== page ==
In any accident involving two or more parties, each party bears a certain percentage of the fault. Comparative fault is the legal tool used to determine how much fault each person bears. Each state has its own way of dealing with the way fault is compared.
“In Kansas, we have modified a comparative fault rule,” said Mike Wyatt, personal injury lawyer at Mann, Wyatt & Tanksley Injury Attorneys. “That means if the plaintiff is either as at fault or more at fault for the accident than the tortfeasor, then the plaintiff cannot recover any damages.”
However, before you can file a claim or lawsuit, it’s important to understand the other parts of Kansas law that may prevent you from doing so. Kansas has “no-fault” auto insurance laws that state that if you’re injured in an auto accident, all parties must first turn to their car insurance coverage for medical bills and certain other out-of-pocket expenses. There are certain criteria you must meet in order to file a liability claim or lawsuit. You must exceed your personal injury protection insurance limits and have suffered a “serious injury.”
Online legal library, AllLaw.com, explains Kansas law dictates that a “serious injury” includes:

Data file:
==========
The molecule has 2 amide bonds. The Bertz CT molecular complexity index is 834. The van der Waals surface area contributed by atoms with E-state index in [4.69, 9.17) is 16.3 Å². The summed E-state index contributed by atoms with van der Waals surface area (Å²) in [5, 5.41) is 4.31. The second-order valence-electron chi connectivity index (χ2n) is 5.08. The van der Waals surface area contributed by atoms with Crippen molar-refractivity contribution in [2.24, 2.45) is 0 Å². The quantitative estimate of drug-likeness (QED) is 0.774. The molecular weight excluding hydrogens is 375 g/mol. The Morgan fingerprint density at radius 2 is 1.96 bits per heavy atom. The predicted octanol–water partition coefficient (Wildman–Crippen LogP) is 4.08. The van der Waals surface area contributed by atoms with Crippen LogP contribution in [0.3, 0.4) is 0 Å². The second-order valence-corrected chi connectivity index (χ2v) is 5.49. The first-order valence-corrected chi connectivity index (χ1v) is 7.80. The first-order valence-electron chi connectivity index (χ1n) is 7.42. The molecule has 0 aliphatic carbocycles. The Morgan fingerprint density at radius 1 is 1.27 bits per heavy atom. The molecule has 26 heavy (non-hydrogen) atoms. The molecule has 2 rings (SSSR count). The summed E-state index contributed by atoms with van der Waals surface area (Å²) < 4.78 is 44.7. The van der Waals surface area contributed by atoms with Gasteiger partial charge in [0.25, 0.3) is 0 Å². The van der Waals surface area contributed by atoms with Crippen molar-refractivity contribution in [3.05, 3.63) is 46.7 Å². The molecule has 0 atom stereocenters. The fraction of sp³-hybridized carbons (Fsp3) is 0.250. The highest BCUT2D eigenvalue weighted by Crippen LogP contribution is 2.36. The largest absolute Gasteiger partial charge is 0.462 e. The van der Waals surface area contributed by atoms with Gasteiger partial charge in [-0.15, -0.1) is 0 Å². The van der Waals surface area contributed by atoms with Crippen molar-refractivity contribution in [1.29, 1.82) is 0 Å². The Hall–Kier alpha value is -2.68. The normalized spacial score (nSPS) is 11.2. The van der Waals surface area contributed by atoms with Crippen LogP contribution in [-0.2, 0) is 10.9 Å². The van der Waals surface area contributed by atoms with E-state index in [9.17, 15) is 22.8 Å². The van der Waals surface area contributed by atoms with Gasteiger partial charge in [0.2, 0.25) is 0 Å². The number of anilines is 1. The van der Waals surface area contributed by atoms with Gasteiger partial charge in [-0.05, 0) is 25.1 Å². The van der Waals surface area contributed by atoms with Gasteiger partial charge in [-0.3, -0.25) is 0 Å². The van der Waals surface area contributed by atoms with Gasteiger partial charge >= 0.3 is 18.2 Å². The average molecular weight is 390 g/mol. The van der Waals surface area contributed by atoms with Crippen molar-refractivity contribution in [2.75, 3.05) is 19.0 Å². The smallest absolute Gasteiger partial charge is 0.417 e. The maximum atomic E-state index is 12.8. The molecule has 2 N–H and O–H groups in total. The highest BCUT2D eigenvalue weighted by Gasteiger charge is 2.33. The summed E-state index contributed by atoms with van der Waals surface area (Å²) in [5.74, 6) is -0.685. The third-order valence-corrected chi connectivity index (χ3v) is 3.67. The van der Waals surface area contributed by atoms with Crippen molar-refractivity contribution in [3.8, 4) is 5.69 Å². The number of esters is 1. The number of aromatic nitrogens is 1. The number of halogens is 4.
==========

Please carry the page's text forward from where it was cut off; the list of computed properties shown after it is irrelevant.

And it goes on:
- Permanent disfigurement
- Fracture of weight-bearing bone
- Compound, comminuted, compressed, or displaced fracture of any bone
- Permanent injury, or
- Permanent loss of body function
If you are involved in an injury car accident and your injuries meet one or more of these criteria, you can proceed to file a lawsuit against the other driver or drivers in the crash.
Contact A Wichita Personal Injury Lawyer Today
If you’ve recently suffered a personal injury as the result of a car accident in Wichita, contact Mann, Wyatt & Tanksley Injury Attorneys today. Our more than 75 years of combined litigation experience has helped us make sure clients receive the compensation they deserve. Compensation could cover medical treatment, rehabilitative care, lost wages from time take off work, future lost income for disabling injuries, property damage, pain and suffering, or emotional trauma.